My church's size is about seating capacity of 70 people. We have tried various of ways to set our drumset to "softer" down the voice of the drum. Finally we decide to leave it in the middle due to the balance of the sound travel to other musician (P.S. small church = no budget = micing and drumshield are impossible). Now my senior pastor requesting me to use brush... but i got a promark lighting rods... the problem of loudness solved~! praise the Lord... BUT!!!! THE PROBLEM IS~ rods tend to give delays and is easy to break. I had find hard time to adjust myself to use the rods... please help me "spare the rods"!!! get it??? lol...
Any suggestions can help me to solve my new problem? without spending much finance and the feels is back and i don;t need to hold back...
Thanks! God bless! Appreciate all your comments~!!!
Anytime feel free to email me at email@example.com if you need any more suggestions.
However i'm sure most drummers would agree specially those who work professionally outside the "church" space that you wont often find venues even use perspex or plexiglass shields, it was only recently i saw a live bill bailey guide to he live orchestra concert that i saw one of these in use..... and it was actually surrounding the drums and percussion section to keep out the rest of the sound of the orchestra........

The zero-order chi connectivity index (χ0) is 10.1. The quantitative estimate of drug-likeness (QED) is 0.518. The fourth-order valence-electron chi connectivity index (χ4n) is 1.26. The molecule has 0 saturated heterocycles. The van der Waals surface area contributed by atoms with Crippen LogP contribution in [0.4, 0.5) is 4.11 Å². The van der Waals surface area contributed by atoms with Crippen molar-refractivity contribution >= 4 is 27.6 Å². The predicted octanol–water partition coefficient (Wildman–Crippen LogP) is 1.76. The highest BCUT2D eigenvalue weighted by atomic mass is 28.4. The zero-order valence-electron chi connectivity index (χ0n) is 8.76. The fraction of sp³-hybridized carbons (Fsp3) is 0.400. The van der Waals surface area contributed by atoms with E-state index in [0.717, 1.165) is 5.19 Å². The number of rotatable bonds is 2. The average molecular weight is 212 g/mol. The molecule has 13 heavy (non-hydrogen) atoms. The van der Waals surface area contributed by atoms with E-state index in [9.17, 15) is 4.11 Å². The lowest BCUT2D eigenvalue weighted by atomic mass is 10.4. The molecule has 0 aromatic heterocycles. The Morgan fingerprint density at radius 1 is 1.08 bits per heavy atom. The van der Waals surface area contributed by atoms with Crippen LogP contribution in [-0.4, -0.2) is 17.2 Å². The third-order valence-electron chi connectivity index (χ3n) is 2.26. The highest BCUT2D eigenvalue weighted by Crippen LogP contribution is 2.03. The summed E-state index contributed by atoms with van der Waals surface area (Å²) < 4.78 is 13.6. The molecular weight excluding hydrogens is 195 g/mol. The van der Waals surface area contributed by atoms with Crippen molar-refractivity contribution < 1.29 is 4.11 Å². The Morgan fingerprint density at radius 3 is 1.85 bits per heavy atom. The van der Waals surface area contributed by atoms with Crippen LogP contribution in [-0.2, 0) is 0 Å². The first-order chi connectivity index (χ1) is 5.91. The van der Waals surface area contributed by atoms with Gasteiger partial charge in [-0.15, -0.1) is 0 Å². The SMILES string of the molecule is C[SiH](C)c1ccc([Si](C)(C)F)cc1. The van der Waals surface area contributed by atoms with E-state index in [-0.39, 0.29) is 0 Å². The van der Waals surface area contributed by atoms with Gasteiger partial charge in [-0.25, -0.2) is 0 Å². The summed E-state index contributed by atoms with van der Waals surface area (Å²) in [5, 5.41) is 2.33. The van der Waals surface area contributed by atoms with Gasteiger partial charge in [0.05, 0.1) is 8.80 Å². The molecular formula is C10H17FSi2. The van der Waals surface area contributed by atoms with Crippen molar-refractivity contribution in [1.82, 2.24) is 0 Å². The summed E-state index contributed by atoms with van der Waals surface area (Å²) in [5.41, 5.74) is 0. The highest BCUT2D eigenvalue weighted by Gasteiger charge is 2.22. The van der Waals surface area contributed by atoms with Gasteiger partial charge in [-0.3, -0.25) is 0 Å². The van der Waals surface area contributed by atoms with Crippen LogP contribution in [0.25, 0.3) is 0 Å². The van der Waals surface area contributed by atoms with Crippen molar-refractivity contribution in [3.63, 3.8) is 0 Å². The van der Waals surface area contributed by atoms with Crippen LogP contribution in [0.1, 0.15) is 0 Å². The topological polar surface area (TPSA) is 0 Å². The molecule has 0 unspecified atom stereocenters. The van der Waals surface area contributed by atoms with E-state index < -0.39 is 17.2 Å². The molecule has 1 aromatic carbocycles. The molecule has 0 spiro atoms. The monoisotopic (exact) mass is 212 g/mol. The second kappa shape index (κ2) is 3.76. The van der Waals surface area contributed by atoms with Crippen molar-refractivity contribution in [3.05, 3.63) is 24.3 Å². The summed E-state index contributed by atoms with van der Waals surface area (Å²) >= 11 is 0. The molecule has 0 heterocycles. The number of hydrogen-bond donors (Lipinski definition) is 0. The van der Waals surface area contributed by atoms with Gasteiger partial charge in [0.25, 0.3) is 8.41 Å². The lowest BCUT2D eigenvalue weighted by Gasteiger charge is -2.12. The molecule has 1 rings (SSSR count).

I see the benefit of the plexi glass in practical application but often i dont know about any of the drummers on here, but it produces alot more problems in some respects than its worth.
I have seen these shields in use, mostly in recording aspects to allow the production sound person to control the drum tone and volume levels. The drums were shielded and miked to have better control of the sound and volume equality with the other musicians. Other places were in churches due to the volume problems with the congragation in the pews. I too have seldom seen there use in most professional venues. As you stated, most professional/semi professional drummers practice repeatedly and are dynamic in their playing. Unlike most instraments with a volume control, drums require the drummer to be sensitive to the dynamics of the song as well as the people they are playing to. I am a jazz drummer who started playing Worship music about 5 years ago and still play outside of the church The problem I have found is that a lot of the Worship Leaders and musicians I have delt with have never used a drummer with dynamics and are worried about the congragations reactions to seeing drummers for the first time or a replacement drummer taking over from an inexperienced one. They give you all kinds of advice on an instrament they know little about. I have learned to stifle my replies and when the gig is over, they usually stop talking about shields etc. The cost factor for the mikes, shield and extra mixer space is usually a deal breaker for the shield in most church budgets anyway.
Hope everything works out,